UCI designs and builds for its future
“A central pillar of our strategic plan is to foster excellence in teaching and learning,” said UCI Chancellor Howard Gillman, as quoted in a UCI press release. “That commitment is now exemplified in this magnificent building, which will feature lecture halls, impromptu conferencing spaces and the latest technology.
The 70,000-square-foot building will serve the full range of active-learning and academic tenets of the university: exploring, discovering, advancing theories, testing ideas and collaborating.
The classrooms extend to interior and exterior community spaces, providing students with choices for group work and social connection, according to architect George Shaw of LMN Architects.
The building features two floors of day-lit classrooms and circulation areas (the mixing hall), and a third level that houses student offices and computer labs. Natural light filters through the exterior sunshade latticework to the mixing zone’s circulation and collaboration spaces. Accessed from large campus plazas on two sides, a series of community spaces capture expansive views of Aldrich Park and the campus landscape, creating an interconnected indoor-outdoor student experience.
The project is composed of three primary elements: a two-story elliptically shaped pavilion housing lecture halls; a three-story classroom wing framed with a continuous student mixing hall; and the bridge, a central vertical circulation and gathering space that connects the functions of the two primary structures.
The Anteater Learning Pavilion is part of a construction boom addressing the growth of student and faculty populations and research endeavors projected in UCI’s 10-year strategic plan. Recent additions include the six-story Mesa Court Towers housing complex, and the on-campus headquarters for the Division of Continuing Education, which offers community programs and classes. An art museum and a nursing school building are also in the works.
The new classroom space will be designed and equipped to promote active learning, in which students engage and participate more energetically with materials and collaborate with each other.
“Our faculty no longer expect – or want – students to simply listen to lectures, take notes and memorize facts,” said UCI physics and astronomy professor Michael Dennin. “In order for our students to be prepared for a complicated and competitive world, they have to be ready to understand and demonstrate processes, analyze arguments and apply what they’ve learned to real-world situations.”
In keeping with UCI’s focus on sustainable construction, the facility is expected to earn LEED Platinum certification upon completion. The builder is Hathaway Dinwiddie, and the architectural firm is LMN Architects.
The two firms have collaborated on other design-build projects at UCI, including the addition to the Paul Merage School of Business and the recently completed Department of Continuing Education Classroom Building.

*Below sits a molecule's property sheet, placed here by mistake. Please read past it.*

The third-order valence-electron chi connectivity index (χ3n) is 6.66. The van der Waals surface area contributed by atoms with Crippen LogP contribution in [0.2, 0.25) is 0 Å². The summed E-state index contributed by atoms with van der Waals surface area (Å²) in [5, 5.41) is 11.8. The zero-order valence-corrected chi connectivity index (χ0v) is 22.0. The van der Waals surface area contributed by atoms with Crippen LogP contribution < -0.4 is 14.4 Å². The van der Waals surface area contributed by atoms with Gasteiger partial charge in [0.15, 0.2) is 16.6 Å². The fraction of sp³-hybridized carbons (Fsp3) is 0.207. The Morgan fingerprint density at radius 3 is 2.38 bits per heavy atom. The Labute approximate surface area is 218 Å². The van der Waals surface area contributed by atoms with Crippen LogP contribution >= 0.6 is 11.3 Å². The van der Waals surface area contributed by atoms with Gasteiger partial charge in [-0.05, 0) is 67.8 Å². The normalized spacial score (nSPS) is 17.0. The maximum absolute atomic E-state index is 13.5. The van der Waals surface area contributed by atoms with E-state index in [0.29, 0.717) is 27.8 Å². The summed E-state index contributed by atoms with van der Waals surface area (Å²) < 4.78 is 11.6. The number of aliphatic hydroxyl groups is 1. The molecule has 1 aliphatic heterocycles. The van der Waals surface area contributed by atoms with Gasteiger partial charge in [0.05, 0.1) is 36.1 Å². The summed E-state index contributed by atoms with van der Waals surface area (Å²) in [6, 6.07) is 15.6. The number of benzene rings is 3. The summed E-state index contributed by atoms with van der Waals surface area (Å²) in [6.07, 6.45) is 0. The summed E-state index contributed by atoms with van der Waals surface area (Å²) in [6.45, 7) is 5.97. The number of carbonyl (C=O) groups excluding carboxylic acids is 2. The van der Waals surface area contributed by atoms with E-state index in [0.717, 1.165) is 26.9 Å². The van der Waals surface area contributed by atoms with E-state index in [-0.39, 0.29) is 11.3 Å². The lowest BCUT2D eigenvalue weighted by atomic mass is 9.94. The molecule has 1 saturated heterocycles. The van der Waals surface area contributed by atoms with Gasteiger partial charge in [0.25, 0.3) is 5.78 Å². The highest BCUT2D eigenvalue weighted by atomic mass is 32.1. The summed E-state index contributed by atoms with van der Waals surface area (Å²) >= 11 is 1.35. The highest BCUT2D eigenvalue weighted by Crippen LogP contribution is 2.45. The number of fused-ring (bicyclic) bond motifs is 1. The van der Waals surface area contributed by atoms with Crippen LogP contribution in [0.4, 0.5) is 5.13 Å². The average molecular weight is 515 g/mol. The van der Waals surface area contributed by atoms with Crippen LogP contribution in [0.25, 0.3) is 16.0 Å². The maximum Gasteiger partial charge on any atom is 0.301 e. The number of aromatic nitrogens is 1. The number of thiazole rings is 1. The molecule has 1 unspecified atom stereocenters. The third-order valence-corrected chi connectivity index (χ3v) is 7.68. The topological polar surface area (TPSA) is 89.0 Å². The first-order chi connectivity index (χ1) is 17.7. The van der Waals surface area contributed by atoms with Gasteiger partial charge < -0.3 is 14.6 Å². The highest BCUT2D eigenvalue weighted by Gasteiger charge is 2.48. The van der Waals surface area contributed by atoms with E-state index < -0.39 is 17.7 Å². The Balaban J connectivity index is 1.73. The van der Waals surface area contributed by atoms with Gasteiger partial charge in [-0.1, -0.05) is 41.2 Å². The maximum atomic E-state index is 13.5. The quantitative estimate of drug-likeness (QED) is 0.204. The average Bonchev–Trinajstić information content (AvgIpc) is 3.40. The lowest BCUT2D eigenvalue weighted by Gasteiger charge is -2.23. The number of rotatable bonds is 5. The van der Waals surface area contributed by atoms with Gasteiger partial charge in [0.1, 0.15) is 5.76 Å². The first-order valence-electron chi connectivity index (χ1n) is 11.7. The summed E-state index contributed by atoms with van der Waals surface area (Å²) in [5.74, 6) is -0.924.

“UC Irvine was one of the first U.S. campuses to institute design-build delivery, and over several decades they have developed one of the most sophisticated and well-defined design-build processes in the industry,” said Rashmi Mehta of Hathaway Dinwiddie in a company statement about the project. “Based on best design and best value, UCI’s system provides a unique opportunity for flexibility and creativity in the design process, which has resulted in high-quality yet cost-effective, sustainable architecture on their campus.”
The design-build method of efficiently completing new buildings has many advantages over traditional design-bid-build methods. Traditional design-bid-build is a sequential process where the owner first contracts with a design professional to prepare detailed, ready-for-construction plans and specifications, then uses the detailed plans and specifications to solicit competitive price bids for construction, and finally awards the construction project to the low bidder.
Experts say that design-build may result in earlier completion and occupancy of the project, because there’s no down time between completion of design and start of construction for the bidding and contract process.
The design-build contractor can begin construction of early infrastructure phases of the project before design of later phases is complete.
Some argue that it was the design element of the original Orange County Great Park process that took so long and cost so much, but the designers were contractually bound to complete the design documents before construction could commence.
In retrospect, design-build may have been a more efficient method, though historically California public contract law has not favored design-build contracts. Perhaps future city of Irvine projects, such as the Cultural Terrace at the Orange County Great Park, should be evaluated to see if design-build is a viable option. It seems to work well at UCI.